Young Reader in the Making

Young Reader in the Making

Tuesday, July 20, 2010

Book 62: The Adventures of Harold and the Purple Crayon

Book 62: The Adventures of Harold and the Purple Crayon, Four Magical Stories, by Crockett Johnson, first story published in 1955, collection reprint 1987, HarperCollins Publishers.   Toddler to Preschool

A while ago I reviewed "Not A Box" (Book 29) and commented on how it reminded me of "Harold and the Purple Crayon". I liked "Not A Box" because the genderless rabbit could be male or female and therefore could appeal to a boy or a girl. I love "Harold", though, because he reminds me of my fair-haired, toddling son.

Not only that, "Harold" is about a child's imagination, which I think is an excellent subject for a children's book, especially a clever child's imagination.

The illustrations are simple; the colors are few, although purple does play a prominent role; and the result is perfection in illustration.

Sunday, July 18, 2010

Book 61: Just Like My Mom

Book 61: Just Like My Mom, by David Melling, 2004 Hodder Children's Books.   Toddler to Preschool

I recently reviewed "Just Like My Dad", also by David Melling (Book 41), and then promised to review the companion book, "Just Like My Mom".

"Just Like My Mom" is not quite as funny as "Just Like My Dad", but it is sweeter. There is probably an object lesson there. Certainly in my family, although my husband can be nurturing and I can be fun, usually the roles are reversed, or corrected, depending upon your opinion.

So I do like "Just Like My Mom". It make me say "awww" and smile instead of laughing out loud. And if you buy one of David Melling's mom/dad books, you should definitely buy the other. They tie together very well.

Tuesday, July 13, 2010

Book 60: The Little Engine that Could

Book 60: The Little Engine that Could, by Watty Piper, Platt & Munk 1930.  Preschool to Early Elementary

"The Little Engine that Could" is another much maligned book. It is often criticized for being too saccharine or preachy, and if I read it every day, I might find that to be true. But reading occasionally (maybe once a month), I find it delightful.

First of all, it features a train, toys and a circus. What more could you want? Personally, I could do with less of the clown (as in, not at all), but not everyone shares my quirk or phobia.

And it is a sweet story with an easy-to-grasp point. Is there anyone who grew up in before 1990 who can hear "I think I can" and not remember the engine? And the illustrations (again excepting the clown) are colorful and enjoyable.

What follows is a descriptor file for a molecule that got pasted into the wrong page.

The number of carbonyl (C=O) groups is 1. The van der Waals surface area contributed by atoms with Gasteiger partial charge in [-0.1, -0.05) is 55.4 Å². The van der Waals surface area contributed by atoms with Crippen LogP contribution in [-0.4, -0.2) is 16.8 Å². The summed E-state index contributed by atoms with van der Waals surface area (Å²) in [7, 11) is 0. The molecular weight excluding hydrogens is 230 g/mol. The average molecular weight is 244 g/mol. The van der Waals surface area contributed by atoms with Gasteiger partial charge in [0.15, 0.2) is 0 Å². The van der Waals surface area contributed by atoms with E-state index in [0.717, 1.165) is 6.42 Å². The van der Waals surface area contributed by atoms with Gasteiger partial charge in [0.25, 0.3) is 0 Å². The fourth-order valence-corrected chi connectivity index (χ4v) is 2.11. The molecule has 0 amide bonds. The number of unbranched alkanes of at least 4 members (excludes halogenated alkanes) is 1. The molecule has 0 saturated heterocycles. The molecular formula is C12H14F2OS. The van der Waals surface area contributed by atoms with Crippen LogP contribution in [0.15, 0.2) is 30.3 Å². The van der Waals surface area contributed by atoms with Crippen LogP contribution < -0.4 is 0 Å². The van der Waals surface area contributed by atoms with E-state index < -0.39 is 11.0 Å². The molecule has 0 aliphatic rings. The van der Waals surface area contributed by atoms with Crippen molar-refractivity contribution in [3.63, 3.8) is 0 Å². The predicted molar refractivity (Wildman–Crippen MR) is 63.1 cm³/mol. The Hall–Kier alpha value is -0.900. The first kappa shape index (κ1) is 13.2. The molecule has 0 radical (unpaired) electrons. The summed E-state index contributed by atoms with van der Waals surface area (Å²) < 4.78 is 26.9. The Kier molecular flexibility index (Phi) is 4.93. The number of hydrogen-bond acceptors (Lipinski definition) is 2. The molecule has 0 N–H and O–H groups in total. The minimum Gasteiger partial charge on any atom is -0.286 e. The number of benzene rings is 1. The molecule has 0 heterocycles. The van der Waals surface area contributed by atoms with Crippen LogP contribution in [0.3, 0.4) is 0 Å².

Overall, it is no wonder this book is a classic of children's literature.

Wednesday, July 7, 2010

Book 59: I Saw Esau

Book 59: I Saw Esau, A schoolchild's pocket book, edited by Iona and Peter Opie, illustrated by Maurice Sendak, Candlewick Press 2000 (collection originally published in Great Britain in 1947).  Preschool to Elementary

This is one of those books that I picked up, years before my son was expected, just because the cover amused me. It helped greatly that Maurice Sendak was the illustrator, but it is an amusing book.

I don't want to give too much away, but in the introduction Iona Opie explains how this book came into being. She says the rhymes contained "were clearly not the rhymes that a grandmother might sing to a grandchild on her knee". However, for the past two Aprils, I have been choosing some rhymes out of this book to read to my toddler son for National Poetry Month. I've probably warped him for life, but maybe in a good way.

Friday, July 2, 2010

Book 58: It's A Colorful World!

Book 58: It's A Colorful World!, by Todd Parr, Discovery Kids 2006 (board book).  Baby to Toddler

This is the last of the books that I pulled from my son's stack to review when I was repairing them. And this is the book he's probably been missing the most.

It's A Colorful World! is not a paragon of brilliant writing, but for a toddler who likes to "read" books himself, it's probably even better. Not surprisingly, It's A Colorful World! is a colorful book. It also is the best lift-the-flap book I've encountered.

The pages of this board book are about one-an-a-half times to twice as thick as a regular board book. That makes the flaps almost as thick as a regular board board and strong enough to withstand repeated (read "endless") lifting. I'm not sure if my son understands how the pictures change when he lifts the flap, but he giggles all the same. I love his giggle, so, therefore, I love this book.